With the advent of Facebook, the line between the real and virtual world appears to be thinning real fast. Some complain about how fake it can get, with people lying about their statuses & locations, not to mention their details. Cut to the real world. Does every person you speak to tell you the truth? You get the point. With experience we learn to differentiate between the truth and the lies. Or maybe we don't but we probably don't care. Atleast FB allows us to make choices on what 'friends' we want to listen to.
I've friends who have visited Kuala Lampur, I've seen pictures that they have posted on their FB pages and somehow I believed that KL was a tourist destination worth a visit. When I booked my flights to India a few months ago, I was flying via KL and saw it as my chance to take a peek. It surprised but didn't worry me that none of my friends I was talking to, in the real world (for argument sake we'll call it the real word and FB world), had been to KL or ever wanted to. I was flying there anyway, so I would check it out.
A fellow-worker who had made a trip to India along the same route as mine gave me tips on what I need to know. It made my life a hell of a lot easier once I got there, I must admit. What seemed like a long while after I landed, I finally arrived at my hotel. It thrilled me to no end to see that KL had a nightlife. At 9PM, I walked around the city. The teeming streets, the numerous pubs and the KLCC shopping centre that was open till late tickled my senses. Where I come from, everybody shuts shop at 5PM.
The Petronas Twin Towers that the Malaysians tout as their tourist hotspot looked fabulous with the night-lights. I was raring to check it out in the morning. If you are big on malls, you will love the Suria KLCC mall. I am not. It was okay. What struck me most while I was at the mall was how the elevator worked. It took forever for the lift to come down 4 floors. Yet, people would rather wait than take the stairs. I was to find out, by and by, that it is the way the Malaysians function. Everything takes it's time. A lot of. People fritter away time like they have lots of it.
Don't let the picture of the Twin Towers fool you. While it makes a magical picture from the outside, it really is a couple of office buildings. People work there. It was built by the Petronas oil company and has become an iconic sight due to it's unique construction. The public can go to the balconies connecting the two buildings on the 42nd and 86th floors, for a price. The price is not so high in terms of the cost of the ticket but it is in terms of time. If you must visit, you probably could try their online ticketing system. Since KL is a city without much of a view, I found the effort fruitless. You might try their KL Tower instead, for it's cheaper.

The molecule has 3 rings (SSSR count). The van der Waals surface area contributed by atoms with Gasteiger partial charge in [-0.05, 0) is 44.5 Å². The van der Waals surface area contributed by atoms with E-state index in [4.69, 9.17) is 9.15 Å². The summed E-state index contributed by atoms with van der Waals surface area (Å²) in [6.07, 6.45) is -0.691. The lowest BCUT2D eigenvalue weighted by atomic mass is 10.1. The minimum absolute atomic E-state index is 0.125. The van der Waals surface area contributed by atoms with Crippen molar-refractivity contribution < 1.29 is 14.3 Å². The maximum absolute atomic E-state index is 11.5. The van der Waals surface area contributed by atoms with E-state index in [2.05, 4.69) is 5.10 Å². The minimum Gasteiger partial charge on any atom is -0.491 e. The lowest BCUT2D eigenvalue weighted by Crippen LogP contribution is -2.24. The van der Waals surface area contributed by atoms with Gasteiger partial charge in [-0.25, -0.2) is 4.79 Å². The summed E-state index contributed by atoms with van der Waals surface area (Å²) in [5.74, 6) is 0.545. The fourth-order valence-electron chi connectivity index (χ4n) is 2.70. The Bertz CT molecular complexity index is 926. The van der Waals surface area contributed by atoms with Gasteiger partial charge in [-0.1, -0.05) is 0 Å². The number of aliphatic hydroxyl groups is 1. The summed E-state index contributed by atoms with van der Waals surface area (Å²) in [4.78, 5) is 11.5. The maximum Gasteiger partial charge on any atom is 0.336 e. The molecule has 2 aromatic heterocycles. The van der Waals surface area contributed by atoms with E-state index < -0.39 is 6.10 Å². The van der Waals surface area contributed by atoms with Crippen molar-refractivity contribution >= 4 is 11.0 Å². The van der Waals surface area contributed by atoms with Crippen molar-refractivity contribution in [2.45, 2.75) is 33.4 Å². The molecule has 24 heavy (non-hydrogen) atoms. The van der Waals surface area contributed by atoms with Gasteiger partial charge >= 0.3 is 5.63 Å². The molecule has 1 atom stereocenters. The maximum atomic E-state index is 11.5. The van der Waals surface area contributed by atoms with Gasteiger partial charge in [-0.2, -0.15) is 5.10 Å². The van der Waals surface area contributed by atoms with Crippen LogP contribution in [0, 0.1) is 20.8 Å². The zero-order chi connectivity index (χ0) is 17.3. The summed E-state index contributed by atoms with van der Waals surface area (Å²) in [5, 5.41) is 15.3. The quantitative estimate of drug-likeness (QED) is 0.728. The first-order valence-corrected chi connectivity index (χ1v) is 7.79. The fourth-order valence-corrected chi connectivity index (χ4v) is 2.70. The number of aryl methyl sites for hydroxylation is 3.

You will see signs everywhere asking you to keep an eye on your things, so it is easy to believe that thievery is common there. I escaped that but found the Malaysians mostly hospitable instead (not counting the vagabonds on some streets). Their language sounds rather rough for someone who understands not a word and doesn't sound easy to pick up. It might have been a good idea to have learnt a few words beforehand, I figured. I took a chance with their local cuisine at my hotel and found it delicious. If you shack up at the Concorde, try their House Noodles with prawns.
My short stopover didn't allow for much other than that part of the city but I did read about the Cultural hub in KL which might have been good for someone who loves to experience different cultures. All said and done, I must admit that KL is not a tourist spot. It might be enjoyable for a short stay, though. They seem to have an nightlife that you must try, a fair bit of culture and some other attractions that could keep you occupied in your daily life (viz Petrosains Science Centre, Batu Caves, etc). As for me, I will catch up on the rich culture if work took me there but otherwise, Malaysia has been crossed off my list and marked as done.
I wish I'd seen this before I took off: http://www.travelintelligence.com/travel-writing/24-hours-kuala-lumpur